* Starlin Castro moved down from the No. 2 hole to fifth for the second straight game, but Sveum said the move was more to take advantage of Ransom’s numbers against left-handed pitching. Castro is the Cubs’ No. 2 hitter.
“I see [Castro] as a two-hole hitter,” Sveum said of the Cubs shortstop, who has a career .303 average batting fifth and a .299 average batting second. “When everything is set correctly, he’s really a two-hole hitter. A lot of times you’d like a left-handed hitter there to hook the ball, and right-handed catchers have trouble throwing when a left-handed hitter is in the batter’s box.
“On our team right now, he’s a two-hole hitter,” Sveum said. “Obviously, he’s a hand-eye coordination guy who will put the ball in play and doesn’t walk much so maybe he’s more apt to hit at the bottom or the order because he can hit into some double plays and things like that. For the team we have now, he’s the second hitter.”
Ransom was 6-for-16 with three home runs against left-handed pitchers so far; Castro was batting .206 against left-handed pitching.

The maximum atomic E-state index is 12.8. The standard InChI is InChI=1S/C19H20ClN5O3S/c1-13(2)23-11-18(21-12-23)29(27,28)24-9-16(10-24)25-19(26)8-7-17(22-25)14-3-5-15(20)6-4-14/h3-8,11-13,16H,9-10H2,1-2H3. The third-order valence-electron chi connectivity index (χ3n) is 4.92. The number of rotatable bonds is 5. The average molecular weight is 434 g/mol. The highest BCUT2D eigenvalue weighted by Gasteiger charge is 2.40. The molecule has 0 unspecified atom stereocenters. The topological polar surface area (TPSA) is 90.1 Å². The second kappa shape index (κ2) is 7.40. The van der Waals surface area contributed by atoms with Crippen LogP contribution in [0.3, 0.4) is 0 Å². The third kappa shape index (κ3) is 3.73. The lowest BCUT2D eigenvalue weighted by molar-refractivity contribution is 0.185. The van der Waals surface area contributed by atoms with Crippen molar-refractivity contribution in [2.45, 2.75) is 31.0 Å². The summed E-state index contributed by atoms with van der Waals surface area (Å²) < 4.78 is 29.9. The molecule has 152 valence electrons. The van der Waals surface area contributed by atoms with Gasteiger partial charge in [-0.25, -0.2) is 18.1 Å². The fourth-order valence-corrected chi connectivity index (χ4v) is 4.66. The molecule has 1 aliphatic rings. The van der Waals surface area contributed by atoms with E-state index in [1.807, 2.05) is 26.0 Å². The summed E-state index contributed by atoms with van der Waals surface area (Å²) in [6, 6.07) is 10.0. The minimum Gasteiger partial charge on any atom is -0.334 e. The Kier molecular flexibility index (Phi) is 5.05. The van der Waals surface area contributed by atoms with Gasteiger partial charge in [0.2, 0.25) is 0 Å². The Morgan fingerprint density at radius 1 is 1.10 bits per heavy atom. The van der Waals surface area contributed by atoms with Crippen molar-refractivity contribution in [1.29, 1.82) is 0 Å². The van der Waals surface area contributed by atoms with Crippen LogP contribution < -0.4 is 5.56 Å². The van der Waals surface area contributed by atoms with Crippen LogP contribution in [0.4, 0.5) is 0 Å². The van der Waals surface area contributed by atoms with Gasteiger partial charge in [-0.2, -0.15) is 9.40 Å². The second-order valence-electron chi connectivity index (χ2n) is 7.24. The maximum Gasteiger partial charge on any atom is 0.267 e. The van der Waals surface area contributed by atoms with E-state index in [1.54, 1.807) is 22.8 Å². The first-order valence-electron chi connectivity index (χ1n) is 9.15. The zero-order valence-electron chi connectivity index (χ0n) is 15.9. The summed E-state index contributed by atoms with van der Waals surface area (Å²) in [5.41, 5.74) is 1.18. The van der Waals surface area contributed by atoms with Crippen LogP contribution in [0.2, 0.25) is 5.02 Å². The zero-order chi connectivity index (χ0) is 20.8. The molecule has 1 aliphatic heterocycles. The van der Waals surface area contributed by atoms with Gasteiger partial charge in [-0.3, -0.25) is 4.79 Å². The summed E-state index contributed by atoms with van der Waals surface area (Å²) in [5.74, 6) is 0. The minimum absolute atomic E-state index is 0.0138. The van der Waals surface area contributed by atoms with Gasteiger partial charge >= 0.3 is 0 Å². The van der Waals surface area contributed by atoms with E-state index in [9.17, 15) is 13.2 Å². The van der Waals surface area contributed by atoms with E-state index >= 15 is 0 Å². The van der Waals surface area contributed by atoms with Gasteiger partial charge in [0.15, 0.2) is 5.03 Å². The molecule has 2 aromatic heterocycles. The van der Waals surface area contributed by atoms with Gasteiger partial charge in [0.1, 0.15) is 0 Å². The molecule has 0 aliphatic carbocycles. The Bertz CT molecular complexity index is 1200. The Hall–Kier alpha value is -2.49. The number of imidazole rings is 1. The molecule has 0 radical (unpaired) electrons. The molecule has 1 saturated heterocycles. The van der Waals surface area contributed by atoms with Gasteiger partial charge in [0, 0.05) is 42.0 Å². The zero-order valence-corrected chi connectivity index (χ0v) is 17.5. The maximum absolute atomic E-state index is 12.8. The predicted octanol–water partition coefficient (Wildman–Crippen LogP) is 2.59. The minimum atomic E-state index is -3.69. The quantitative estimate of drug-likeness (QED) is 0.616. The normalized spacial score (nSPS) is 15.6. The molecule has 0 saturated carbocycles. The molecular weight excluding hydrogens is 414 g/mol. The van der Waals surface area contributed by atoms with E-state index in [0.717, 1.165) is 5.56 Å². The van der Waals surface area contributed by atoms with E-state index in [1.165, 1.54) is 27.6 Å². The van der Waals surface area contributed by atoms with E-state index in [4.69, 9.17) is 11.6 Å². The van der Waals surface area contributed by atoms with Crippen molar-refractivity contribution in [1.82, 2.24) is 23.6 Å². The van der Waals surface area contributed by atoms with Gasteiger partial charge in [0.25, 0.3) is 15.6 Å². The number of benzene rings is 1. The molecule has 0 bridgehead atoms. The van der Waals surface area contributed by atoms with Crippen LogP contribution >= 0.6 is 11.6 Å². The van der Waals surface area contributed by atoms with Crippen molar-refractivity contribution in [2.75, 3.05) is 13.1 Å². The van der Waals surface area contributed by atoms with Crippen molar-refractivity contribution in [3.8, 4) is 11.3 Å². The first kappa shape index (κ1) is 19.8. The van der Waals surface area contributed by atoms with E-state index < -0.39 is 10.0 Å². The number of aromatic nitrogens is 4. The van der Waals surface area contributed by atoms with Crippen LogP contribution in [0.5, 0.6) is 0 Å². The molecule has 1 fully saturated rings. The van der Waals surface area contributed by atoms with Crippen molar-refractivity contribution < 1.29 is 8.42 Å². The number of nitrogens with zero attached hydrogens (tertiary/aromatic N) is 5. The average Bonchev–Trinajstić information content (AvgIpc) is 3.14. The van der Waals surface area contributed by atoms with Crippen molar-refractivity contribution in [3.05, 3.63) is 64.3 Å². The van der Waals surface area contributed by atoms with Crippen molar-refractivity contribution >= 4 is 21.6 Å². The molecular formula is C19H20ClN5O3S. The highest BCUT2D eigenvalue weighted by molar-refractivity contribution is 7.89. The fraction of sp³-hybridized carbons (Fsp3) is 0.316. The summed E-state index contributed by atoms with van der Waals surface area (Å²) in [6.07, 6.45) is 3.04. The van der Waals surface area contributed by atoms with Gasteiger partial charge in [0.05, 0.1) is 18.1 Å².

– Carrie Muskat
The Cubs close their four-game series against the Padres at Wrigley Field on Thursday. Travis Wood gets the start against San Diego lefty Eric Stults. Starlin Castro remains in the No. 5 spot in the lineup for the second day.
T. Wood P
* David DeJesus’ leadoff home run Monday was the 13th of his career.
* Starlin Castro singled in the third to extend his hitting streak to 14 games, tops in the Major Leagues and matching his career high.
* Carlos Marmol threw two scoreless innings, and now has six straight scoreless outings dating to April 8.
* Luis Valbuena has hit safely in nine of his last 13 games.
* Cubs starting pitchers rank third in the NL with a 3.11 ERA, but they have a 3-10 record. The relievers rank 12th in the NL with a 4.86 ERA. The team is batting .147 with runners in scoring position.
* Matt Garza will make a Minor League rehab start Wednesday for Double-A Tennessee, weather permitting.
* Ian Stewart was 1-for-3 with two RBIs Monday for Triple-A Iowa, and now is 2-for-20 in six games.
* On Tuesday, Carlos Villanueva faces Tony Cingrani at Great American Ball Park in Cincinnati.
– Carrie Muskat